Sunday, June 17, 2007


Some years ago I came up with what I call the "Monument Theory of Church History." It works like this: In every generation, God is doing something; people are drawn to it, and after some years, most sit down at that spot and build a monument to what God did. One result of this is that the landscape is littered with Christian monuments to God's past activity--Lutheran monuments, Presbyterian monuments, Methodist monuments, Christian Church/Church of Christ monuments (the one I grew up in), Pentacostal monuments...all over the map. Even the Jesus Movement of the early 1970s produced a few. The Vineyard churches grew out of that time, and while John Wimber, their most prominent leader, lived they stayed vital. But he died in 1997, and five or six years after that I began to see signs that the concrete was starting to set. (We spent about 10 years in Vineyard churches in Cincinnati and in Batesville, In.)

The trouble is, while people are building monuments, God moves on and does something else, usually in a different spot, with different leaders, different focus, different aspect of truth He wants to highlight. And I came to the conclusion a long time ago that I don't want to spend the rest of my life polishing some monument; I'd rather be part of what God is doing now. Yes, it is great that God did something in this spot maybe 20 years ago; but the monument that's been erected here, while very nice, is not Him--and I want to be where He is now.

There's a place in south-central Kentucky, about 10 miles or so from the Tennessee line, called Red River Meeting House. Around 1787 a log Presbyterian church was built there. The region was known as "Rogues' Harbor" for the lawlessness of its inhabitants (travelers often disappeared while passing through). After several years of prayer by the small group of faithful Christians in the area, a Communion service in 1800 set off a major revival, the first of the frontier camp meetings. A visiting clergyman hosted another event at his church at Cane Ridge in northern Kentucky, and what the historians call the Second Great Awakening was well under way (the first was in the mid-1700s, involving John Wesley, George Whitefield, Jonathan Edwards, and others.). "Rogues' Harbor" changed its character and lost the name, and became known for hospitality to strangers. It also became a center of anti-slavery activity--slave owners who had believed Negroes to be not fully human and without souls saw the Holy Spirit falling on whites and blacks alike and were convinced that they had been wrong about slavery.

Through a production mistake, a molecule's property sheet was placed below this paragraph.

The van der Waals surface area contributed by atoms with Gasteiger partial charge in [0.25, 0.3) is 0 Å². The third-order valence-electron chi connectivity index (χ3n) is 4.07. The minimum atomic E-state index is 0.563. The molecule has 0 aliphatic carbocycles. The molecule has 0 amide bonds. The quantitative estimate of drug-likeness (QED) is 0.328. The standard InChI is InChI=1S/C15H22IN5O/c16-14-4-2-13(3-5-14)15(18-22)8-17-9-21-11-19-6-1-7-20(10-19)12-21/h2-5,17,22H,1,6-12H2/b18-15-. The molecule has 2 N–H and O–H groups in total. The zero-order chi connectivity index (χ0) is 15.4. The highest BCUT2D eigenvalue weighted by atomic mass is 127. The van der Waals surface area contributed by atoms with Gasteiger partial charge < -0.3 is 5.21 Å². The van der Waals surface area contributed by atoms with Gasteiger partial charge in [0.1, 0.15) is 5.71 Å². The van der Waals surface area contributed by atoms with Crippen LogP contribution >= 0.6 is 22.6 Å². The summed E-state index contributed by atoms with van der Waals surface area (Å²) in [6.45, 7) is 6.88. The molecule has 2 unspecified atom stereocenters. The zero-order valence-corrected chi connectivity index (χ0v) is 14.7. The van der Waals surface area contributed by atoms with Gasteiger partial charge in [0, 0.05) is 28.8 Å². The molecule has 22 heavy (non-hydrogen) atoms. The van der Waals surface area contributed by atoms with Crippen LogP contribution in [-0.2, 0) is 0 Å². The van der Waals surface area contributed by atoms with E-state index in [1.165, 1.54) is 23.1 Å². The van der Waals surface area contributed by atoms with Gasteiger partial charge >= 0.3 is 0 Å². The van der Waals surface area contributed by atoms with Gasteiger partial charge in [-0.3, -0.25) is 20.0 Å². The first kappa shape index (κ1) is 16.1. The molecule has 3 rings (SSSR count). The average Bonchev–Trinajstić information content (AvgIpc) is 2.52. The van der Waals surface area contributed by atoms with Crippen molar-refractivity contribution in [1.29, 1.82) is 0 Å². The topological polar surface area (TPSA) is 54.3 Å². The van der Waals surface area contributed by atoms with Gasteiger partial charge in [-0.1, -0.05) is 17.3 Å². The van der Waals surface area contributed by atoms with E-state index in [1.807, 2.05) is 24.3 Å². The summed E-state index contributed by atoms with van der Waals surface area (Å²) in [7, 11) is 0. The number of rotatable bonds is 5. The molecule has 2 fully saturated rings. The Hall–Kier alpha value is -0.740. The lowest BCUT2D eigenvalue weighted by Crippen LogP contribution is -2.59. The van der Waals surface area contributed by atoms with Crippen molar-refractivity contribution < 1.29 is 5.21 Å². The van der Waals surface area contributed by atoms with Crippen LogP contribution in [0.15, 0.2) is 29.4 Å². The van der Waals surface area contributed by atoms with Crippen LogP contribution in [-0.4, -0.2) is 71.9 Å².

The Cumberland Presbyterian Church, a small denomination that formed out of the camp meetings, still owns the property. The original log church was followed by several buildings (the original log building's site is now part of the cemetery). When the last of them was disintegrating in the 1950s, and the congregation no longer existed, a group of local people partnered with the Cumberland P.C. to preserve it as a historic site. A replica of the log church was built on part of the remaining open land (and replaced in the 1970s after vandals burned the first one). In October each year a weekend commorative gathering in honor of the original camp meeting is held by a mixed group of local people and historical reenactors. There is still a feeling of peace that hangs over the grounds.

We (me, my wife Miriam, and my younger son Caleb) were part of the commemorative gatherings for several years. Caleb and I were part of the impromptu band that played for the services, we camped with the reenactors, we enjoyed ourselves there. But there came a time when we concluded that it was time to put our energy into what God is doing now. It isn't that monuments are wrong; but sometimes a good thing crowds out better things. We need to learn from the past, but we must live in the present, and if possible build for the future.

I once read an interview with Carol Wimber, John Wimber's widow. She said he was never that worried about the future of the Vineyard, but that his hope was that their kids would find what God was doing next and go be part of it. I think he was right.

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